Just last week, I was sicker than I've ever been in my life. My temperature reached 103.9 -- 104 when you're squarely in "see a doctor NOW, dumbass" range. I couldn't move from the couch. Everything I wore was soaked in sweat within a matter of minutes, and I just had to lay there in it, freezing my ass off and burning up at the same time. My lungs were on fire. I couldn't eat or drink anything. By day two, I was dehydrated to the point that I drank 40 glasses of water and went to the bathroom only twice. I should have been hospitalized.
"Thank you, stereotype. Now if you'll just show me your tits, I'll be on my way."
At the same time, one of my sons came down with the same thing. And just like that, my illness didn't matter. I had to grit my teeth and take care of him because while my girlfriend was at work, there was nobody else to do it. Yeah, my oldest son helped out with lunch and getting us drinks, but when it came to dosing out medicine and monitoring his temperature, that was my job. When he couldn't quite make it to the toilet and vomited on the floor, I had to clean it up. When supper needed cooking, I just had to do it even though the smell of food was enough to send me on the same bathroom sprint.
Now consider this: Over a quarter of all children in the U.S. live in single parent homes. Which means that many of you reading this will be doing the parenting on your own. Which means that many of you are going to find yourselves in this exact situation. Now, let me get to the horrifying part ...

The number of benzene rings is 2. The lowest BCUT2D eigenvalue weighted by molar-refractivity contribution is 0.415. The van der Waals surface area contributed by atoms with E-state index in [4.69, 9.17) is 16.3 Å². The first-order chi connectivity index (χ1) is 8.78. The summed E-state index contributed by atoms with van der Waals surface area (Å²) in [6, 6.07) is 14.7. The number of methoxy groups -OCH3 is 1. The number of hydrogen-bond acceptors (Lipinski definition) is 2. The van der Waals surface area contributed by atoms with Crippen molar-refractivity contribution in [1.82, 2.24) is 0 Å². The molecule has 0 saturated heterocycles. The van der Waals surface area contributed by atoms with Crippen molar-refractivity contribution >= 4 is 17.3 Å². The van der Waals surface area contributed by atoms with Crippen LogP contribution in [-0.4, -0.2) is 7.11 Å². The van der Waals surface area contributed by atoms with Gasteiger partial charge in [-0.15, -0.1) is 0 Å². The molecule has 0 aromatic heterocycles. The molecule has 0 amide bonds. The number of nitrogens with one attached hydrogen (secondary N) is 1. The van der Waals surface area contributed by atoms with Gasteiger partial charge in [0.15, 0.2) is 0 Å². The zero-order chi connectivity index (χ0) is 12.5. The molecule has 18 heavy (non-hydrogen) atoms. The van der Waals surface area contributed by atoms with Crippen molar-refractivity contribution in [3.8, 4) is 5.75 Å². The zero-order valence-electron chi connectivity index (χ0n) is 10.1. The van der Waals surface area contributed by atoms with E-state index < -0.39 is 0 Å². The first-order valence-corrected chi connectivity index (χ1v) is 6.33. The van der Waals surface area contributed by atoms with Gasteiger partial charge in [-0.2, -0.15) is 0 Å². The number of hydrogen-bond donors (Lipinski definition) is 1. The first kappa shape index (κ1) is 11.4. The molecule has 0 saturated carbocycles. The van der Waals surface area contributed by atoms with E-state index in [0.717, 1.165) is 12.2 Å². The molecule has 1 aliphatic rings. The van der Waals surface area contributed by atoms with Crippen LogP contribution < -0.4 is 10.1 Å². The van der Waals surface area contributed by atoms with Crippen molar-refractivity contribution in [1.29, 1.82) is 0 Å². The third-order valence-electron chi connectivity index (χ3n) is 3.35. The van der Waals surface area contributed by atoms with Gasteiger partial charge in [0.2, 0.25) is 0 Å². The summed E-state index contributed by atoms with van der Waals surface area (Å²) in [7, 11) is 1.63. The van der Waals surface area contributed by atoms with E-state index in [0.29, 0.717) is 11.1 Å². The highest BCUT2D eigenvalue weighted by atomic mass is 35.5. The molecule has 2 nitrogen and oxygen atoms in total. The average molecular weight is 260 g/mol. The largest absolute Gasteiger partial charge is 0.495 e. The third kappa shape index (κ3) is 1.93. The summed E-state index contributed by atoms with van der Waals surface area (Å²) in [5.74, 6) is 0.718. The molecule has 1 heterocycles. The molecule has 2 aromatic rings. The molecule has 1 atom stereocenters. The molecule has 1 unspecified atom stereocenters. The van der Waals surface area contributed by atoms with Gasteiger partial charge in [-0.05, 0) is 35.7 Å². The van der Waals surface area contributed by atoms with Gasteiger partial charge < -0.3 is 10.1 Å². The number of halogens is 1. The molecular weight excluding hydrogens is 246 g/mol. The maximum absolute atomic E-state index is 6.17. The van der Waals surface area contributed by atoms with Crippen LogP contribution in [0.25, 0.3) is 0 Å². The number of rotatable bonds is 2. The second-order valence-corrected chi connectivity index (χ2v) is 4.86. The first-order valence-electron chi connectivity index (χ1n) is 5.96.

On day two of my illness, I was drifting in and out of sleep on the couch. It was 4 a.m. My fever was spiking to dangerous levels. My kids and girlfriend were asleep, and I didn't have the strength to yell out for help. I woke up just long enough to realize that I was at the threshold of what my body could handle, so I reached over for my phone, intending to dial 911. I wasn't even sure that I had the strength to talk to the person on the other end of the phone, but I knew that a trip to the hospital was imminent. Before my hand got to the phone, I blacked out.
I also time traveled back to 1952.
The lucky part was that I started to get better by the time I woke up the next afternoon. And that my girlfriend happened to be off work. And that she lives with me at all. But if she hadn't been there, that would have left my kids alone -- including my son who was just as sick as me -- while my body and brain silently cooked itself from the inside out. My 6-year-old daughter depending on my 12-year-old son, who obviously has no medical experience and would just assume that Dad needed his sleep in order to get better.
All you can do is hope that you have someone to help you out. Go to the doctor and try to get better. And in the meantime, just grit your teeth and take it because you have the ability to take care of yourself. Your child does not.
"No, you get some rest, Dad. I got this shit."
Don't get me wrong, I'm not trying to discourage you from having kids. I'm just saying if your image of the struggles of parenthood involves a harried Steve Martin chasing a toddler around a birthday party with a wacky, exasperated expression on his face, you need to brace yourself for the genital blood.
For more cheese, check out 5 Ways to Avoid Your Terrible Parents' Mistakes and The 4 Most Important Things to Know as a Gamer Parent.